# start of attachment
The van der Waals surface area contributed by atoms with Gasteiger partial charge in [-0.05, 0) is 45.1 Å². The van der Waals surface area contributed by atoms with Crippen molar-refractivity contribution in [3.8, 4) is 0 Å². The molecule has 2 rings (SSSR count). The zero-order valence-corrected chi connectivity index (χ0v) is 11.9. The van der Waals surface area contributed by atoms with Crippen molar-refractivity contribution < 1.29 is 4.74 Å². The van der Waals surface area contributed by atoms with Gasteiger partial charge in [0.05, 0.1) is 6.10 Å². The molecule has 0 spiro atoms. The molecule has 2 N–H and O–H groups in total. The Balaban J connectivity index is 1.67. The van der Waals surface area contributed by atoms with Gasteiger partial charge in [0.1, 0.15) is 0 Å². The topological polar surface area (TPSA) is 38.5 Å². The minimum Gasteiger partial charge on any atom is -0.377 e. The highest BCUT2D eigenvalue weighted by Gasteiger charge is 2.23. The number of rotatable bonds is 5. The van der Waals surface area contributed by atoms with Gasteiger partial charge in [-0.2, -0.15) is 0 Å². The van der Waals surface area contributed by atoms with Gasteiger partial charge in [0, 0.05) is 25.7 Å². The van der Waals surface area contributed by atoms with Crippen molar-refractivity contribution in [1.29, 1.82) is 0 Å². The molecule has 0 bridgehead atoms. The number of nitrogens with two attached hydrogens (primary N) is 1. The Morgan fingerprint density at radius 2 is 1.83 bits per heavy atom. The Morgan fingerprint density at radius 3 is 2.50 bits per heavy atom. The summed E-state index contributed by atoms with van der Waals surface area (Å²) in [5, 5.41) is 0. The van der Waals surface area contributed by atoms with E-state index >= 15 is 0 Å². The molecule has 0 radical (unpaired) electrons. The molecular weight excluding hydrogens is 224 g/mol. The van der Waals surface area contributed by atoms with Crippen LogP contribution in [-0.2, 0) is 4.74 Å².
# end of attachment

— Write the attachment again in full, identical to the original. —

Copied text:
The van der Waals surface area contributed by atoms with Gasteiger partial charge in [-0.05, 0) is 45.1 Å². The van der Waals surface area contributed by atoms with Crippen molar-refractivity contribution in [3.8, 4) is 0 Å². The molecule has 2 rings (SSSR count). The zero-order valence-corrected chi connectivity index (χ0v) is 11.9. The van der Waals surface area contributed by atoms with Crippen molar-refractivity contribution < 1.29 is 4.74 Å². The van der Waals surface area contributed by atoms with Gasteiger partial charge in [0.05, 0.1) is 6.10 Å². The molecule has 0 spiro atoms. The molecule has 2 N–H and O–H groups in total. The Balaban J connectivity index is 1.67. The van der Waals surface area contributed by atoms with Gasteiger partial charge in [0.1, 0.15) is 0 Å². The topological polar surface area (TPSA) is 38.5 Å². The minimum Gasteiger partial charge on any atom is -0.377 e. The highest BCUT2D eigenvalue weighted by Gasteiger charge is 2.23. The number of rotatable bonds is 5. The van der Waals surface area contributed by atoms with Gasteiger partial charge in [-0.2, -0.15) is 0 Å². The van der Waals surface area contributed by atoms with Gasteiger partial charge in [0, 0.05) is 25.7 Å². The van der Waals surface area contributed by atoms with Crippen molar-refractivity contribution in [1.29, 1.82) is 0 Å². The molecule has 0 bridgehead atoms. The number of nitrogens with two attached hydrogens (primary N) is 1. The Morgan fingerprint density at radius 2 is 1.83 bits per heavy atom. The Morgan fingerprint density at radius 3 is 2.50 bits per heavy atom. The summed E-state index contributed by atoms with van der Waals surface area (Å²) in [5, 5.41) is 0. The van der Waals surface area contributed by atoms with E-state index >= 15 is 0 Å². The molecule has 0 radical (unpaired) electrons. The molecular weight excluding hydrogens is 224 g/mol. The van der Waals surface area contributed by atoms with Crippen LogP contribution in [-0.2, 0) is 4.74 Å².